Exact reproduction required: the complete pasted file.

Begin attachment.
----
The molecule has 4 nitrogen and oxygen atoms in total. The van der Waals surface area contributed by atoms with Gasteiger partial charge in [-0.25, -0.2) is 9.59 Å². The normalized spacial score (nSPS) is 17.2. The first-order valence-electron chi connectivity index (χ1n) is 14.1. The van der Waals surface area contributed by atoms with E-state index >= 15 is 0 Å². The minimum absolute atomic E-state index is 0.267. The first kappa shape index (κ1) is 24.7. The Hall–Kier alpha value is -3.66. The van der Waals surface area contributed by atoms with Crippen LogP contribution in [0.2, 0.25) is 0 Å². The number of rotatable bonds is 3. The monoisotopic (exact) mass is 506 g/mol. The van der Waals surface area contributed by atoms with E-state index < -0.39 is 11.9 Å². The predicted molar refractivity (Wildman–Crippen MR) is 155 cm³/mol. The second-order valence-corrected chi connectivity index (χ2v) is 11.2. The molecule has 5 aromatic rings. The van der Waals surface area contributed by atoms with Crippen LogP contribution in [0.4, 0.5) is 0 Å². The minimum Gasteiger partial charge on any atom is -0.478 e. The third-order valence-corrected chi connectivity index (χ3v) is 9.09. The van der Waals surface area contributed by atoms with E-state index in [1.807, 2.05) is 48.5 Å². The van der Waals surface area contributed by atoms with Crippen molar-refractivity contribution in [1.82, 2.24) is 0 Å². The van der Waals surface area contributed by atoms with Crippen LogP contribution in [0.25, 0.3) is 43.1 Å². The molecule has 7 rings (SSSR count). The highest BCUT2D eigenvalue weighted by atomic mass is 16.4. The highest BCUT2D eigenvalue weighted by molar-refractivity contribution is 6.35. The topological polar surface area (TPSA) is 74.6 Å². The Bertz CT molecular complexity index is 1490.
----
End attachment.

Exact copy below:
The molecule has 4 nitrogen and oxygen atoms in total. The van der Waals surface area contributed by atoms with Gasteiger partial charge in [-0.25, -0.2) is 9.59 Å². The normalized spacial score (nSPS) is 17.2. The first-order valence-electron chi connectivity index (χ1n) is 14.1. The van der Waals surface area contributed by atoms with E-state index >= 15 is 0 Å². The minimum absolute atomic E-state index is 0.267. The first kappa shape index (κ1) is 24.7. The Hall–Kier alpha value is -3.66. The van der Waals surface area contributed by atoms with Crippen LogP contribution in [0.2, 0.25) is 0 Å². The number of rotatable bonds is 3. The monoisotopic (exact) mass is 506 g/mol. The van der Waals surface area contributed by atoms with E-state index < -0.39 is 11.9 Å². The predicted molar refractivity (Wildman–Crippen MR) is 155 cm³/mol. The second-order valence-corrected chi connectivity index (χ2v) is 11.2. The molecule has 5 aromatic rings. The van der Waals surface area contributed by atoms with Crippen LogP contribution in [0.4, 0.5) is 0 Å². The minimum Gasteiger partial charge on any atom is -0.478 e. The third-order valence-corrected chi connectivity index (χ3v) is 9.09. The van der Waals surface area contributed by atoms with E-state index in [1.807, 2.05) is 48.5 Å². The van der Waals surface area contributed by atoms with Crippen molar-refractivity contribution in [1.82, 2.24) is 0 Å². The van der Waals surface area contributed by atoms with Crippen LogP contribution in [0.25, 0.3) is 43.1 Å². The molecule has 7 rings (SSSR count). The highest BCUT2D eigenvalue weighted by atomic mass is 16.4. The highest BCUT2D eigenvalue weighted by molar-refractivity contribution is 6.35. The topological polar surface area (TPSA) is 74.6 Å². The Bertz CT molecular complexity index is 1490.